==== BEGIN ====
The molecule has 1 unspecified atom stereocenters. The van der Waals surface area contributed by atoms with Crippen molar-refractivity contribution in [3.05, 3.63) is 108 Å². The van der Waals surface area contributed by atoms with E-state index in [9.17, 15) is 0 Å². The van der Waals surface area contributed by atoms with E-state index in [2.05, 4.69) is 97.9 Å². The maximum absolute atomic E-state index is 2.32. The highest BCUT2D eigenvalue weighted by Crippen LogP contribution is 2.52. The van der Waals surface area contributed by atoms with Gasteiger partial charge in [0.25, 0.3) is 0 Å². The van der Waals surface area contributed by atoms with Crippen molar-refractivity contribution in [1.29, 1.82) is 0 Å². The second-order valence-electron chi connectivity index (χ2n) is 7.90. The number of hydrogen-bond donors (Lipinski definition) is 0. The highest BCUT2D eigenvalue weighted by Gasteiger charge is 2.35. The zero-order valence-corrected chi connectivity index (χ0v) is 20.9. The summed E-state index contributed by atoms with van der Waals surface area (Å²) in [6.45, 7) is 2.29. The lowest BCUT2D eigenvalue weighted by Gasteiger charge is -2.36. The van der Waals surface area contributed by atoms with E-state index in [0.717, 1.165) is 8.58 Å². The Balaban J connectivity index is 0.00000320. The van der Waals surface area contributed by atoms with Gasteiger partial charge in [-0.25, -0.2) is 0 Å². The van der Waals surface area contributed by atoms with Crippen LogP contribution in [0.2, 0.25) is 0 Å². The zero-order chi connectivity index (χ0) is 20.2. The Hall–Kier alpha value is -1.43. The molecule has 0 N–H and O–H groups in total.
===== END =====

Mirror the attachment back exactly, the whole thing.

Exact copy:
The molecule has 1 unspecified atom stereocenters. The van der Waals surface area contributed by atoms with Crippen molar-refractivity contribution in [3.05, 3.63) is 108 Å². The van der Waals surface area contributed by atoms with E-state index in [9.17, 15) is 0 Å². The van der Waals surface area contributed by atoms with E-state index in [2.05, 4.69) is 97.9 Å². The maximum absolute atomic E-state index is 2.32. The highest BCUT2D eigenvalue weighted by Crippen LogP contribution is 2.52. The van der Waals surface area contributed by atoms with Gasteiger partial charge in [0.25, 0.3) is 0 Å². The van der Waals surface area contributed by atoms with Crippen molar-refractivity contribution in [1.29, 1.82) is 0 Å². The second-order valence-electron chi connectivity index (χ2n) is 7.90. The number of hydrogen-bond donors (Lipinski definition) is 0. The highest BCUT2D eigenvalue weighted by Gasteiger charge is 2.35. The zero-order valence-corrected chi connectivity index (χ0v) is 20.9. The summed E-state index contributed by atoms with van der Waals surface area (Å²) in [6.45, 7) is 2.29. The lowest BCUT2D eigenvalue weighted by Gasteiger charge is -2.36. The van der Waals surface area contributed by atoms with E-state index in [0.717, 1.165) is 8.58 Å². The Balaban J connectivity index is 0.00000320. The van der Waals surface area contributed by atoms with Gasteiger partial charge in [-0.25, -0.2) is 0 Å². The van der Waals surface area contributed by atoms with Crippen LogP contribution in [0.2, 0.25) is 0 Å². The zero-order chi connectivity index (χ0) is 20.2. The Hall–Kier alpha value is -1.43. The molecule has 0 N–H and O–H groups in total.